Swindon has always had a proud tradition of hard work, enterprise and innovation and the recent news from the job centre, confirming that the town is performing well when it comes to jobs, is further proof that Swindon continues to thrive.
It was good to read in the Adver last week that more jobs are being created in our town. The Job Centre is being notified of a wide range of jobs and apprenticeships in sectors such as retail and the food sectors and a range of employers have visited the centre as part of the recruiting efforts during the month, including firms looking for merchandisers, drivers, security staff, customer assistants and production workers.
This encouraging news follows the announcement that unemployment has also fallen again in the town. According to the most recent Office of National Statistics figures for South Swindon, in March 2016, 1,033 people claimed Jobseekers Allowance or Universal Credit, down from 1,080 12 months earlier. In the South West, the employment rate was at a record 74.2 per cent, the highest since records began in 1971. Nationally, unemployment dipped by 2,000 in the first quarter to 1.69 million, a fall of 139,000 over the past year. A 182,000 increase was recorded in the number of self-employed to just under 4.7 million, another new record.
Since 2010, I have fought hard to maintain and grow a strong local economy that is supportive of businesses and creates jobs. I continue working to help secure new investment for our town by connecting potential new employers with Forward Swindon and UKTI – two organisations tasked with bringing new jobs to Swindon and the UK respectively.
Many international businesses and foreign companies are investing here, bringing higher productivity levels. We think immediately of the Honda car plant, but Swindon is home to many other skilled productive jobs, both in British and overseas companies.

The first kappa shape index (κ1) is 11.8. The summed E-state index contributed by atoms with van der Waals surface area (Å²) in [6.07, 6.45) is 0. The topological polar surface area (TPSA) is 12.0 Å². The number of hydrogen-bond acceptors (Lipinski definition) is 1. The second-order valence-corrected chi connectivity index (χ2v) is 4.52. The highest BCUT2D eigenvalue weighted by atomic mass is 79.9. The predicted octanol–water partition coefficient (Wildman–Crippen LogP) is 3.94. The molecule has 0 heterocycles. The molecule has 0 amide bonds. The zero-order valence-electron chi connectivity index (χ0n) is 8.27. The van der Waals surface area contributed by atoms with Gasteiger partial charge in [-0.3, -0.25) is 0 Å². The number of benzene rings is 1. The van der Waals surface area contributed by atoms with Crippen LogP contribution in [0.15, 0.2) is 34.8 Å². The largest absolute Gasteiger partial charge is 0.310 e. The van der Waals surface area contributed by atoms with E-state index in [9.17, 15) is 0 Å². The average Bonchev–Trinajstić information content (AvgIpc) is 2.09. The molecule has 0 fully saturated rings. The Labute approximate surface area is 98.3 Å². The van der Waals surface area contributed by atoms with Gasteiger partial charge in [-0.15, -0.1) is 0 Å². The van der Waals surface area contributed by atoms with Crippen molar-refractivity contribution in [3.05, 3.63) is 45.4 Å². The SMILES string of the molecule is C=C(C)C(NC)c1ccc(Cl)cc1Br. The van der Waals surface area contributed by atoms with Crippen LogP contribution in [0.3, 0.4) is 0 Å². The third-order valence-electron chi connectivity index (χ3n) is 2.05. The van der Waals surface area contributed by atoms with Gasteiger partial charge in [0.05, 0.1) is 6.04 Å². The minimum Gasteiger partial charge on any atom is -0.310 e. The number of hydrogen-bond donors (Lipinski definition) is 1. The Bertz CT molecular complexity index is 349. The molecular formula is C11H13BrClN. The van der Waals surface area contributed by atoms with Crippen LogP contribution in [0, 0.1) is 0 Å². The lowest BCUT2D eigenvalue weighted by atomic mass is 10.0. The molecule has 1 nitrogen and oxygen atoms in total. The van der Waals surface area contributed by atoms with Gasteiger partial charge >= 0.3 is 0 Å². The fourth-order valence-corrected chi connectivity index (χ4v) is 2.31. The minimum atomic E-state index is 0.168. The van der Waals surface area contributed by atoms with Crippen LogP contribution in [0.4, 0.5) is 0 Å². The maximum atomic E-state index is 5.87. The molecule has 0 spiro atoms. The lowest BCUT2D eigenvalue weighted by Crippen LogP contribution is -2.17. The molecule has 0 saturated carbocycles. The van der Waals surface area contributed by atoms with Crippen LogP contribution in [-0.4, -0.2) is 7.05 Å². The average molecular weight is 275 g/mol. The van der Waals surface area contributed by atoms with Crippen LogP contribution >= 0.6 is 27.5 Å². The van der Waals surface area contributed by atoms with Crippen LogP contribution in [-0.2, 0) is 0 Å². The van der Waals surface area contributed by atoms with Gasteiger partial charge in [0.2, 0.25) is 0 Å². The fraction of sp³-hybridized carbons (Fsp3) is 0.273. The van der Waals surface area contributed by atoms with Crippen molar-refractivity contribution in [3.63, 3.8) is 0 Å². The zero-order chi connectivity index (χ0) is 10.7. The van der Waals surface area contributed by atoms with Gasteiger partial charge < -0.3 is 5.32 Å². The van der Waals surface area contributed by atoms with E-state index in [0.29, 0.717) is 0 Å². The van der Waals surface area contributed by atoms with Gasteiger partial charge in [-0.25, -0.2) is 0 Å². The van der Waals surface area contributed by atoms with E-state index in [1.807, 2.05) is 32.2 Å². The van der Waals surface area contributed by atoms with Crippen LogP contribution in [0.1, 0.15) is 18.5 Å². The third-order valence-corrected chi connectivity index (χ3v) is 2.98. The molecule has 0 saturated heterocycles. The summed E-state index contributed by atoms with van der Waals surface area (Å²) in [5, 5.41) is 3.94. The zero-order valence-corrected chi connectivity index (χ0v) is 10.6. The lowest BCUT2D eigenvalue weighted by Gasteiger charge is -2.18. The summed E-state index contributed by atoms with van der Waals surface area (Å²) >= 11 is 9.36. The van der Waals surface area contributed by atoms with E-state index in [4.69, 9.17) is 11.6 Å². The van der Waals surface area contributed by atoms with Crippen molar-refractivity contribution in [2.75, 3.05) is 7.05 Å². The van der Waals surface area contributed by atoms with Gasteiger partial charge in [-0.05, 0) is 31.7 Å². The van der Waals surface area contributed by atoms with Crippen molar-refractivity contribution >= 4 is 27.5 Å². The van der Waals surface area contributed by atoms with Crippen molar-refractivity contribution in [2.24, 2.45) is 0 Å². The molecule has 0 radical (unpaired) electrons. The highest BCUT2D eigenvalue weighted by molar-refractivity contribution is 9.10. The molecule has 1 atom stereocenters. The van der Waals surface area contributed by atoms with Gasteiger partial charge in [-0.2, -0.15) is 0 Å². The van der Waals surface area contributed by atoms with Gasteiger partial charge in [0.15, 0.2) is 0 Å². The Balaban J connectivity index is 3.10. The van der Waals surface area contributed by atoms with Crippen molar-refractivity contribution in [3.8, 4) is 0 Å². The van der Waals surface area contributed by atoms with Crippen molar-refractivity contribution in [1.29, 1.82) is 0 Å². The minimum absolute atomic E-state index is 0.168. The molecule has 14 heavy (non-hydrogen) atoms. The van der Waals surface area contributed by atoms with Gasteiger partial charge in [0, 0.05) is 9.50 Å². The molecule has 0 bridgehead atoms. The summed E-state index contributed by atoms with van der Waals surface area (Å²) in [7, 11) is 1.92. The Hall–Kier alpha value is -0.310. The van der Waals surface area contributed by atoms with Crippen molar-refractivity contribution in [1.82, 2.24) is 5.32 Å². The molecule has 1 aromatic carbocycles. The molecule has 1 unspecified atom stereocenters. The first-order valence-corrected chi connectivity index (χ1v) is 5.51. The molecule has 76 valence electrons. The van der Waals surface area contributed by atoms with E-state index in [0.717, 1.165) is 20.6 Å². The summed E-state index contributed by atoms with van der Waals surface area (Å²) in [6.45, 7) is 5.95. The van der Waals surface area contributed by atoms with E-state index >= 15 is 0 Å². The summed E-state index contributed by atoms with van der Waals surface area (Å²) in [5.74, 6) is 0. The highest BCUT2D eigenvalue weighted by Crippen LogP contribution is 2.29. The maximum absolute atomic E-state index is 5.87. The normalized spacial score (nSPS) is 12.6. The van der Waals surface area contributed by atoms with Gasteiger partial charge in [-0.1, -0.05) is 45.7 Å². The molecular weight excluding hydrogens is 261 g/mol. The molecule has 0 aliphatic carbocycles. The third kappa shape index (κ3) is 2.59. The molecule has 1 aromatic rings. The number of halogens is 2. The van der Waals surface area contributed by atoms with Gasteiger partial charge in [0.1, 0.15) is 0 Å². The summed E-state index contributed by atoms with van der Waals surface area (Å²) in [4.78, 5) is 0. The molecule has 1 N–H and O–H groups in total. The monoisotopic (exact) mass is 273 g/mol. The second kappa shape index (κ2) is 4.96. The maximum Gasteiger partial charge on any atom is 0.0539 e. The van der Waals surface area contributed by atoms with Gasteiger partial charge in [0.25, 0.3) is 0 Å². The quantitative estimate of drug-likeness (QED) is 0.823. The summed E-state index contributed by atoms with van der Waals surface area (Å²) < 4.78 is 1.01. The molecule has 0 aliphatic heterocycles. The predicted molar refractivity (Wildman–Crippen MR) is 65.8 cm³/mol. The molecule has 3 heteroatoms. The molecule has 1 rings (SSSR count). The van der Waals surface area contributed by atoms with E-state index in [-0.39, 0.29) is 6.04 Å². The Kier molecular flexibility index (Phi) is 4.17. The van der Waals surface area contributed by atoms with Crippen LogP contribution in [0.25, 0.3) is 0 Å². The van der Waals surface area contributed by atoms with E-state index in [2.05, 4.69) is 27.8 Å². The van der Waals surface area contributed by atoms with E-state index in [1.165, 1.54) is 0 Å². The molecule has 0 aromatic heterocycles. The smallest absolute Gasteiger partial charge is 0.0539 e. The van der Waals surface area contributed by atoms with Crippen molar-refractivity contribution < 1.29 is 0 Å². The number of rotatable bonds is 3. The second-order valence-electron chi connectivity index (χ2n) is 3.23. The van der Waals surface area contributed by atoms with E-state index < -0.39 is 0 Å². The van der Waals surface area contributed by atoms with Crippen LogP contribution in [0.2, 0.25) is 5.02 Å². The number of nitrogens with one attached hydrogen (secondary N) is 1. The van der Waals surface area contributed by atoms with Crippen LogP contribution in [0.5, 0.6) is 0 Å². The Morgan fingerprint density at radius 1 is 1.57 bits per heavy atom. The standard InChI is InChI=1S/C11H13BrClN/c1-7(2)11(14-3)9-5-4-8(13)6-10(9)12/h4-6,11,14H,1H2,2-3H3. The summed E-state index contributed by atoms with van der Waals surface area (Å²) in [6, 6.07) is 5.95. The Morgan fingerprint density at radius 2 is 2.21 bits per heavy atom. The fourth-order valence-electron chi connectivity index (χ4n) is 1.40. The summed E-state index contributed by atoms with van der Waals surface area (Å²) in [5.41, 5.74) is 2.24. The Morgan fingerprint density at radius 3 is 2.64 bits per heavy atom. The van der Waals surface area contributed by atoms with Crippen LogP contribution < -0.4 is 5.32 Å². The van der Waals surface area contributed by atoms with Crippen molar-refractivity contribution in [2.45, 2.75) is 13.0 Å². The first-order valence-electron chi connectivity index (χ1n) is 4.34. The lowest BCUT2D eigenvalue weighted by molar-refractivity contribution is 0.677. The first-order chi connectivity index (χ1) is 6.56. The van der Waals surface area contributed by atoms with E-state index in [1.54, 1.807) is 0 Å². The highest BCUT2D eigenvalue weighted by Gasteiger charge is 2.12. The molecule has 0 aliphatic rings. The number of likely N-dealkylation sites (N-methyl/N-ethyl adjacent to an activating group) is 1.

The Government’s long-term economic plan has helped many new businesses launch in Swindon. The start-up business rate is twice the national rate and the weekly wage is also above the national average.
More people in work means that more families in South Swindon are benefitting from the security of a regular wage and the fulfilment that employment brings.
As part of World Mental Health Awareness Week, I attended an event here in Swindon hosted by TWIGS (Therapeutic Work in Gardening in Swindon). The event was held in the grounds of the charity’s lovely gardens where members of the public were invited to visit to find out how the charity promotes good mental health using the “five ways of wellbeing. The event also included gardening activities to try your hand at and a fantastic performance from the Crowdy’s Hill Choir.
Mental health is an issue close to my heart and I’ve done a great deal of work on this in South Swindon and in Parliament and I am pleased that the Government has recently agreed to a complete overhaul of the system.
TWIGS (Therapeutic Work in Gardening in Swindon) are a fantastic local charity who support those experiencing mental health problems. The charity was set up in 1997 by a local lady who realised the therapeutic benefits that working with nature could bring.
TWIGS now provides places for up to 100 people, allowing them the opportunity to work on projects across Swindon and link with the wider community. The community gardens are managed by TWIGS as a resource to give people experiencing mental health problems the chance to regain confidence, self-esteem and to learn new skills. The gardens operate alongside a thriving craft studio and an enterprising woodcraft department. Many wonderful pieces are produced, often from recycled materials. These are displayed throughout the Gardens and items are also available to purchase. TWIGS hold several open days throughout the year and I can highly recommend a visit. Further details about events and the charity can be found by visiting http://twigscommunitygardens.org.uk/
On Sunday evening, I attended Threshold Housing Link’s “Come Dine With Us” event at St Mark’s Church Hall. Alongside the Mayor and other guests, I shared a meal with thirty of the charity’s users, most of them rough sleepers, and a small number further along the rehabilitation process. The food was great and so was the company. Homelessness is an issue which concerns me greatly, which is why I became a Patron of Threshold Housing Link. I welcomed the Government’s announcement of a new package of measures to help tackle homelessness at the end of last year. The Budget committed £100 million to further tackle homelessness, including more support for "second stage" accommodation both for rough sleepers leaving hostel accommodation and for domestic abuse victims and their families moving on from refuges to more independent living. This will help to free up space in hostels and refuges for those in most acute need.